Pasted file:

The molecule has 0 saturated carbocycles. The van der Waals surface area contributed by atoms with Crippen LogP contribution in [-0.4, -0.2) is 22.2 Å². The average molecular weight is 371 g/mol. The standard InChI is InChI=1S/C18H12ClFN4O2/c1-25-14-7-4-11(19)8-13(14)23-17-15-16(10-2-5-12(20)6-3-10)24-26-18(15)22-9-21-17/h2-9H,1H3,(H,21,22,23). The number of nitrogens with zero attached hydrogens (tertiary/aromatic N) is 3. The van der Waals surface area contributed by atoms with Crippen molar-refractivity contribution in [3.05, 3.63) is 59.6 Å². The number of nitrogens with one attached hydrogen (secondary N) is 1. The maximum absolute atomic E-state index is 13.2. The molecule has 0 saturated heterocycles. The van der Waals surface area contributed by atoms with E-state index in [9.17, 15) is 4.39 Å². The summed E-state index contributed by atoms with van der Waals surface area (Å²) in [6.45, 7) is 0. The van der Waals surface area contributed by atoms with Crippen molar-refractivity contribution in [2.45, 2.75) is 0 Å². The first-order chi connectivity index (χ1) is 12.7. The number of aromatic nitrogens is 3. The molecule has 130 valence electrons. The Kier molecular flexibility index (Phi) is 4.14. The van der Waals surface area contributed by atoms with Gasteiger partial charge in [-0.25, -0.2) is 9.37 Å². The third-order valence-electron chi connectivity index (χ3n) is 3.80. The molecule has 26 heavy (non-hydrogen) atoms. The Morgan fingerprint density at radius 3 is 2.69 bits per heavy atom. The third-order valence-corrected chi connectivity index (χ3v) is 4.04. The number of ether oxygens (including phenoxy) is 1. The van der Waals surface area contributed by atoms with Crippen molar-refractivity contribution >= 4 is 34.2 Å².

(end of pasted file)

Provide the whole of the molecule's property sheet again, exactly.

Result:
The molecule has 0 saturated carbocycles. The van der Waals surface area contributed by atoms with Crippen LogP contribution in [-0.4, -0.2) is 22.2 Å². The average molecular weight is 371 g/mol. The standard InChI is InChI=1S/C18H12ClFN4O2/c1-25-14-7-4-11(19)8-13(14)23-17-15-16(10-2-5-12(20)6-3-10)24-26-18(15)22-9-21-17/h2-9H,1H3,(H,21,22,23). The number of nitrogens with zero attached hydrogens (tertiary/aromatic N) is 3. The van der Waals surface area contributed by atoms with Crippen molar-refractivity contribution in [3.05, 3.63) is 59.6 Å². The number of nitrogens with one attached hydrogen (secondary N) is 1. The maximum absolute atomic E-state index is 13.2. The molecule has 0 saturated heterocycles. The van der Waals surface area contributed by atoms with E-state index in [9.17, 15) is 4.39 Å². The summed E-state index contributed by atoms with van der Waals surface area (Å²) in [6.45, 7) is 0. The van der Waals surface area contributed by atoms with Crippen molar-refractivity contribution in [2.45, 2.75) is 0 Å². The first-order chi connectivity index (χ1) is 12.7. The number of aromatic nitrogens is 3. The molecule has 130 valence electrons. The Kier molecular flexibility index (Phi) is 4.14. The van der Waals surface area contributed by atoms with Gasteiger partial charge in [-0.25, -0.2) is 9.37 Å². The third-order valence-electron chi connectivity index (χ3n) is 3.80. The molecule has 26 heavy (non-hydrogen) atoms. The Morgan fingerprint density at radius 3 is 2.69 bits per heavy atom. The third-order valence-corrected chi connectivity index (χ3v) is 4.04. The number of ether oxygens (including phenoxy) is 1. The van der Waals surface area contributed by atoms with Crippen molar-refractivity contribution >= 4 is 34.2 Å².